Charting the Fragile Path of Progress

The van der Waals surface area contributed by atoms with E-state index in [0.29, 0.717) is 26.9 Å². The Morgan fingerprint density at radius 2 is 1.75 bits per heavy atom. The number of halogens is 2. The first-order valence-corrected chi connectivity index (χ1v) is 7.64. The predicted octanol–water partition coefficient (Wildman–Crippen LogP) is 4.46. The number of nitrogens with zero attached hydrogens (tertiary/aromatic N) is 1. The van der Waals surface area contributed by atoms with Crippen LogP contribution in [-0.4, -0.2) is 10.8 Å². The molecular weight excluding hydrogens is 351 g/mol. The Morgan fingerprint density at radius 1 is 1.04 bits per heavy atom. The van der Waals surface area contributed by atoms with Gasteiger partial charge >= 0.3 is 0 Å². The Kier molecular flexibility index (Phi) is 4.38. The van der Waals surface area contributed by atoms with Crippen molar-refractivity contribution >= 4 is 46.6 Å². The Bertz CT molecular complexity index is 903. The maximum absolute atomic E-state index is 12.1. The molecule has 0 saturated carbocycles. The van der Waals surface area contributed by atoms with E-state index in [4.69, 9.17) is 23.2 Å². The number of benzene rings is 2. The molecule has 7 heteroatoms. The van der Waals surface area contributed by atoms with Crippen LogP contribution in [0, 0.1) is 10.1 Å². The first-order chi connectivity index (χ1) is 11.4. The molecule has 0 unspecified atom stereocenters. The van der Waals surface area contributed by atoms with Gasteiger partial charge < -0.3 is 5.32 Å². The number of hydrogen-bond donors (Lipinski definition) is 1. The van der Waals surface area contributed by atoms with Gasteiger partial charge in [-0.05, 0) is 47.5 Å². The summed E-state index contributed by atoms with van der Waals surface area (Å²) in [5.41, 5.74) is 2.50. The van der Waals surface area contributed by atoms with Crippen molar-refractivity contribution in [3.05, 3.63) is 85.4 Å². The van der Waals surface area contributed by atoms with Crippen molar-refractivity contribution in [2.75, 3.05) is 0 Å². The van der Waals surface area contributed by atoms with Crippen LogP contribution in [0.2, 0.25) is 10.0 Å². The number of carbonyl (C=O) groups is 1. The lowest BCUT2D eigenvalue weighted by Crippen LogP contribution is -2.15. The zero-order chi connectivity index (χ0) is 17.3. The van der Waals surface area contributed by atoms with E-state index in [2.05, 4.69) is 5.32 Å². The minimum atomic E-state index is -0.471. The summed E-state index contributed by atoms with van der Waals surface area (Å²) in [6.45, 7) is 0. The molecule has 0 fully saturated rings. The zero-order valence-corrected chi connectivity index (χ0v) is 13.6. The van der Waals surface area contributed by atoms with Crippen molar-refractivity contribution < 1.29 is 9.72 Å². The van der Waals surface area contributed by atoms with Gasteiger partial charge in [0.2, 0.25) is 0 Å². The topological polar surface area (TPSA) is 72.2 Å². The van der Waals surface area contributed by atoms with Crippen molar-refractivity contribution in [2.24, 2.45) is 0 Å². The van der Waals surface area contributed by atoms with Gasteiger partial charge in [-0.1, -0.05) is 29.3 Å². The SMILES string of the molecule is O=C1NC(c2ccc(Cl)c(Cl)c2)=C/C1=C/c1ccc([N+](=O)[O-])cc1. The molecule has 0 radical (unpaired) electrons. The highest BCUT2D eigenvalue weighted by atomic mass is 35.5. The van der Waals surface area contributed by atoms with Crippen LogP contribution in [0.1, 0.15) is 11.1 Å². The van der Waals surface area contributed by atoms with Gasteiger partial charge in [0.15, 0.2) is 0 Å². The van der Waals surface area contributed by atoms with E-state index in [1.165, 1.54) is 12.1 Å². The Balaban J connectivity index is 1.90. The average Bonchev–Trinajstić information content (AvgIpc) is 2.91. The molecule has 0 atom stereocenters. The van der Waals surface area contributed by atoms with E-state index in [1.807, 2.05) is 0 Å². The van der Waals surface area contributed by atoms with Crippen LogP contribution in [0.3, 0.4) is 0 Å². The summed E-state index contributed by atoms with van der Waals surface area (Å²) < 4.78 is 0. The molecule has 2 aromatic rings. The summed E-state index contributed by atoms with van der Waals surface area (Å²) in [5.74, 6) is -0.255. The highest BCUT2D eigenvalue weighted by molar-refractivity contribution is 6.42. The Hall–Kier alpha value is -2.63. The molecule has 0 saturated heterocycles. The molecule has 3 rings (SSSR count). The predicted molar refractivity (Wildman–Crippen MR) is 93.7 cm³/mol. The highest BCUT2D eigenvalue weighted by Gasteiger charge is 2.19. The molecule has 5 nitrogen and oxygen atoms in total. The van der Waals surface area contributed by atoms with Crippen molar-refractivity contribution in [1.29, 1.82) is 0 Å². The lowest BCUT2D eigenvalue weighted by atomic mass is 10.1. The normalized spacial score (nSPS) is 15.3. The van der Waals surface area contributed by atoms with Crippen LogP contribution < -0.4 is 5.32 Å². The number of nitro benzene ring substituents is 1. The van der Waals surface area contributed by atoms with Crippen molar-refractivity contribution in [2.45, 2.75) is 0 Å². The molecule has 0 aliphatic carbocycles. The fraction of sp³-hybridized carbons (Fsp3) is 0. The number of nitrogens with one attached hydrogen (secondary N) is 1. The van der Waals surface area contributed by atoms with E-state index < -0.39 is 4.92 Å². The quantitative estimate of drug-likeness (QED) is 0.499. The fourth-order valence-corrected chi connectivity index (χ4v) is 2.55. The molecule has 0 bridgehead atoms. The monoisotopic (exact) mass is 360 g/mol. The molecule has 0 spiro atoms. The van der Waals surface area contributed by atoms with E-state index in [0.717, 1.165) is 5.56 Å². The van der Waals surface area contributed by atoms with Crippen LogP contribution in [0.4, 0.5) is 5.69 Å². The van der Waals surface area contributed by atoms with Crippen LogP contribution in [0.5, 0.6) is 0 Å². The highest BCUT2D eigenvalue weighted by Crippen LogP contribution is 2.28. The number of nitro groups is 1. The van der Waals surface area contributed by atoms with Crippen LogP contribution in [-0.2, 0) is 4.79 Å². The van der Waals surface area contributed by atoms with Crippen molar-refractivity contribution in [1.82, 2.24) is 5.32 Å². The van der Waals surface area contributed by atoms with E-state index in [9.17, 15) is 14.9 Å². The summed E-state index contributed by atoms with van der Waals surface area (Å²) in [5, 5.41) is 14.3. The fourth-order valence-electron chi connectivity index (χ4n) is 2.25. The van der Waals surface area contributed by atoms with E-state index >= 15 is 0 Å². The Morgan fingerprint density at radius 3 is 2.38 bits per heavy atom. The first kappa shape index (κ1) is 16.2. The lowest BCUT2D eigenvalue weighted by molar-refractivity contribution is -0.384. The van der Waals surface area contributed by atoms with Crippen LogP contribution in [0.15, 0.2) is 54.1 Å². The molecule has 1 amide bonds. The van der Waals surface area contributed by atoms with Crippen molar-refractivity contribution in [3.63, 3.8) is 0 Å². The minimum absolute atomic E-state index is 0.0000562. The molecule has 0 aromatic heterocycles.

I. Normative Benchmarks A. The Role of Legal Education in Developing Countries Legal education is a tool of social and economic development in every jurisdiction. It performs a number of functions which may contribute to development. One well-established view of legal education sees its primary function as being to prepare individuals to practice as legal practitioners. To the extent that this is seen as the primary function of legal education, it is key to development in a number of respects. Trained legal practitioners are necessary to ensure access to justice and to further rule of law reform. As Carothers argues, successful rule of law reform requires a community with a “will to change” their legal institutions. A trained group of professionals executes those changes and represents the interests of the community within those institutions. Legal professionals therefore have an enormous influence on rule of law development. Their level of competence, set of values and conceptions of the law directly affect the success or failure of rule of law reform. As Burridge argues, legal education is one of the most influential sites for development of conceptions of justice and fairness. In addition to training practitioners, legal education also performs a number of critical broader functions related to development. Burridge suggests that these include defining and upholding democratic and legal accountability; describing and maintaining the function of the legal system and the administration of justice; monitoring and evaluating the use of state power, the regulatory role, and the discharge of statutory duties...
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